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The Sermon on the Mount

May 25, 2010

In my church community we are beginning a Sunday morning teaching series on Jesus’ “Sermon on the Mount.” I have been preparing for this study for about 6 months, and it’s been a very insightful exercise to look more in-depth at the SOTM. I am also indebted to some friends on the journey who sent me study materials or made recommendations for good background sources (in addition to the Matthew text)-you have helped to shape and form me in this preparation time, and your help has been much appreciated!

The SOTM is of particular interest to me and my faith community due to the influence the Sermon had on the early Anabaptists. The Anabaptists definitely seemed to be informed by themes within Jesus’ teaching in Matthew, like ministry at the margins, suffering/persecution, oaths, and enemy love/nonresistance. I believe this series will be an opportunity for us to get acquainted or reacquainted with some of this tradition that our community is rooted in. It could also (hopefully!) lead to some good conversations: in our community some folks grew up Mennonite, some have little religious background, and others came to us from Christian traditions that may have interpreted the SOTM in a different manner. We pray that the Spirit will be igniting our imaginations for what the SOTM, embodied in the Perkiomen Valley, could look like.

The Global Anabaptist Mennonite Encyclopedia Online highlights an interesting point about the interpretation of the SOTM within the North American Mennonite community (and I believe this element still could be true in my regional context). In the “Sermon on the Mount” entry, Abe Dueck mentions the influence of dispensationalism on the interpretation of the SOTM:

One of the most significant threats to the central role of the Sermon on the Mount in Mennonite thought and practice has been the influence of dispensational theology, especially in North America … Dispensational theology created a method of biblical interpretation (hermeneutic) which seriously undermined the central role of the Sermon on the Mount. In this view history was divided into a series of seven ages or dispensations. God was seen as working in different ways in each dispensation. The age of the law preceded the age of grace, which was the age of the New Testament church. Characteristically the dividing point between the two ages was seen as coming with the crucifixion. Christ, at the beginning of his ministry, offered the kingdom of God to the Jews until they rejected it, and Matthew 11 was often viewed as marking the point of rejection. Christ’s earlier ministry, including the Sermon on the Mount, was therefore still kingdom preaching with an emphasis on the law rather than on gospel …

This point about dispensationalism is, of course, not relevant to the first-century context of Matthew’s words (which we will consider in our study), but it is part of the context of how some of us may hear these words today.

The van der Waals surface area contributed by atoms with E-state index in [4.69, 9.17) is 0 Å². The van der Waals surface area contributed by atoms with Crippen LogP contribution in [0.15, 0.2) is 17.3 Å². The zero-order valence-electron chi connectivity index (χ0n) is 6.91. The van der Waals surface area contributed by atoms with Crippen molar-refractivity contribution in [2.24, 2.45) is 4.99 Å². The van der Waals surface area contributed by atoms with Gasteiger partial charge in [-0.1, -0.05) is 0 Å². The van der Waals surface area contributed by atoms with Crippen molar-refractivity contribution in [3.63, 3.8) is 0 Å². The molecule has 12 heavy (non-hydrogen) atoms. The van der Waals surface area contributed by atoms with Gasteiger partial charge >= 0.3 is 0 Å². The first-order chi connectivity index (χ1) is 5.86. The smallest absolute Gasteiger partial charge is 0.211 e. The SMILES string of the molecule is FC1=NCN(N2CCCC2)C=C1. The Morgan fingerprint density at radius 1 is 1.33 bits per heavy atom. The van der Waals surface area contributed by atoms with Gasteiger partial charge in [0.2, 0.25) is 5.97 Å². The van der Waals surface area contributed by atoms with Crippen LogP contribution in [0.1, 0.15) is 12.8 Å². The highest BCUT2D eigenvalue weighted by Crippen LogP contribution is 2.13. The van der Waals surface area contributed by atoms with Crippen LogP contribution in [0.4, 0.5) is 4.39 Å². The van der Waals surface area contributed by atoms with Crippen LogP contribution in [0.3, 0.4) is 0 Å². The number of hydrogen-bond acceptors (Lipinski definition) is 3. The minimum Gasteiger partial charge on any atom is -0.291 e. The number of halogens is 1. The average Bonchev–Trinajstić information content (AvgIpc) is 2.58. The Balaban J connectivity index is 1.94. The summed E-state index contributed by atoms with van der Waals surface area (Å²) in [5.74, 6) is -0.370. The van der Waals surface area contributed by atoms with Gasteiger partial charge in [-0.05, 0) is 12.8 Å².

Looking forward to letting the SOTM mess with us for a few months. If you or your church community has spent some time dwelling in this text, I’d love to hear: how you did it/what questions emerged/how did God inspire your community?

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6 Comments leave one →
  1. May 25, 2010 2:25 am

    My husband just recently did a paper on the SOTM. He is going to Theological school. He has learned so much about the bible. His brother is also our Pastor.

  2. godsloveandlaw permalink
    May 25, 2010 4:09 am

    One of the greatest points and warnings given by our Lord was (Matt 5:19) “Therefore, whoever BREAKS the least of the Commandments, and TEACHES others to do so, shall be callede LEAST in heaven, but, whoever DOES tehm and TEACHES other to do so, shall be called GREAT in heaven”

    In this one statement Jesus profoundly guides us in His ways! Obey and teach and be called great, disobey and teach falsely and be called least. Let us NEVER ignore or fail to understand His simple and direct words to live by!

  3. May 25, 2010 2:37 pm

    jacksonmom, thank you for your comment and for reading the post. Blessings to your husband in his theological education-that’s exciting!

  4. May 25, 2010 2:43 pm

    godsloveandlaw, thanks for your comment. You point out one of those difficult teachings found in the SOTM, yet it is one that leads to transformation when we obey Jesus with our lives. I’m reminded that living these teachings out is possible only with the help of God’s Spirit. Praying for God to guide us as we desire to embody these teachings of Jesus.

  5. godsloveandlaw permalink
    May 25, 2010 3:34 pm

    Actually it not difficult, if we take it for what Jesus “simply”said. Keep ALL the commandments and teach them and you’ll be called great. The problem with So many Christians I find today is that those words spoken by our Lord, don’t matter! They think the Lord said “Keep 9 of the 10”. leaving out ofcourse the 4th(?). The Devil and his workers have done a tremedous job hoodwinking the masses into thinking God’s holy day was changed! But as we know this is all so plainly predicted in bible prophecy for the last days.

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